Miniature Lion Lop

The Miniature Lion Lop is a breed of domestic rabbit recognised by the British Rabbit Council.[1] The breed is not currently recognized by the American Rabbit Breeders Association.[2] In addition to its lop ears, the distinguishing feature of this breed is its Lionhead-type mane and its small size: 1.5–1.6 kilograms (3.3–3.5 lb).

A show-winning Miniature Lion Lop.

The Miniature Lion Lop was developed in England in the early 2000s and accepted by the British Rabbit Council in 2006.[citation needed] Breeder Jane Bramley was responsible for much of the work required to achieve formal breed recognition.[citation needed] The Miniature Lion Lop is similar to the Miniature Lop, but with a mane around the head and a bib on the chest. The breed is growing in popularity within the UK.[citation needed]


Ovulation is induced by sexual stimulation. Sexual maturity age for small breeds like the Miniature Lion Lop is 4 to 5 months. Males usually require more time to mature, and normally reach adult sperm counts between 6–7 months.

Due to the territorial nature of female rabbits, it is standard practice for the doe to always be brought to the buck's cage. When the doe is brought to the bucks' cage, he quickly mounts her, performs pelvic thrusting culminating in ejaculation, and "flops" off. The whole act may take less than 30 seconds, and is often repeated several times. When he is finished, the buck should then be removed, but many breeders will reintroduce the buck a few hours later to increase the size of the litter.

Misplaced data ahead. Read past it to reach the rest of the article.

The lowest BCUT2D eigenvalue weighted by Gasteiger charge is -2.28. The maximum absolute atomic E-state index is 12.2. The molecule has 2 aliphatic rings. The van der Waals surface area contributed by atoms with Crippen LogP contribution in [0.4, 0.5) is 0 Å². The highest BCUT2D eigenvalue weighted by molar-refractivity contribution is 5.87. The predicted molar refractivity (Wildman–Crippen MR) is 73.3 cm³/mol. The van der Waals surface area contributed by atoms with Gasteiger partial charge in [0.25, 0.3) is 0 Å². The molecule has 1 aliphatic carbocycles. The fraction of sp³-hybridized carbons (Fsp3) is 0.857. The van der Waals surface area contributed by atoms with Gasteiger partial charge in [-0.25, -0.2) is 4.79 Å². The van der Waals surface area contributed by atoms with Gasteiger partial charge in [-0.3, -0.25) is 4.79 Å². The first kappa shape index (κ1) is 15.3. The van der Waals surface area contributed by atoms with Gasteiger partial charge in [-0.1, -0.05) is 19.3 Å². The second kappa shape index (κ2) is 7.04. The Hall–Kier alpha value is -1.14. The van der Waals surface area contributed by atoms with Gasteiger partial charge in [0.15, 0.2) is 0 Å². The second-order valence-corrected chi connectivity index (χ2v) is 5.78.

The maning gene is dominant, therefore, both parents do not need a mane to pass it on to offspring; however, one parent must have a mane. It cannot be "carried" by Mini Lops. There are two genes involved – 'M' and 'm'.

  • The mm would be a rabbit with no mane (so this would be a Mini Lop).
  • The Mm would be a rabbit with a single mane.
  • The MM would be a rabbit with a double mane.

So some possible outcomes may be:

  • mm × mm = 100% mm, so all Mini Lop offspring in the litter.
  • mm × Mm = 50% mm and 50% Mm, so half Mini Lop and half single-maned Mini Lion Lop offspring in the litter.
  • mm × MM = 100% Mm, so all single-maned Mini Lion Lop offspring in the litter.
  • Mm × Mm = 50% Mm, 25% mm, and 25% MM
  • Mm × MM = 50% Mm and 50% MM
  • MM × MM = 100% MM

Double-maned Mini Lion Lop kits are easily recognisable. They are often informally referred to as "gremlins", because of their appearance. Compared to a single maned kit, there is a large difference. "Gremlins" tend to have a V shape on the back, where the fur starts to grow.

Colours and standardisationEdit

Miniature Lion Lop fanciers are still currently working on getting all the colours standardised, because the Breeds Standards Committee have not allowed all colours that are accepted by other Lop breeds to be accepted within the Miniature Lion Lops. Three generations (with a minimum of two specimens in each generation) of show-quality Miniature Lion Lops are required in the colour the breeders wish to be accepted.

Colours currently accepted are:

  • White (red- or blue-eyed)
  • Black
  • Blue
  • Agouti
  • Opal
  • Iron grey
  • Sooty fawn
  • Fawn
  • Orange
  • Light Siamese sable
  • Medium Siamese sable
  • Dark Siamese sable
  • Siamese smoke
  • Black fox
  • Black otter
  • Steel
  • Beige
  • Chocolate
  • Seal-point
  • Blue-point
  • Butterfly pattern

Lion Lops UK (LLUK)Edit

LLUK is a national club devoted to the furthering of the breed. It was established in 2007, founded and chaired by Jane Bramley, the fancier who first pioneered the breed. LLUK provides stock shows around the country to benefit the keen exhibitors of the Mini Lion Lop breed.

See alsoEdit


  1. ^ "Breed Standards 2016-2020" (PDF). British Rabbit Council. Archived from the original (PDF) on 21 January 2018. Retrieved 12 February 2018.
  2. ^ "ARBA Recognized Breeds". American Rabbit Breeders Association. Retrieved 12 February 2018.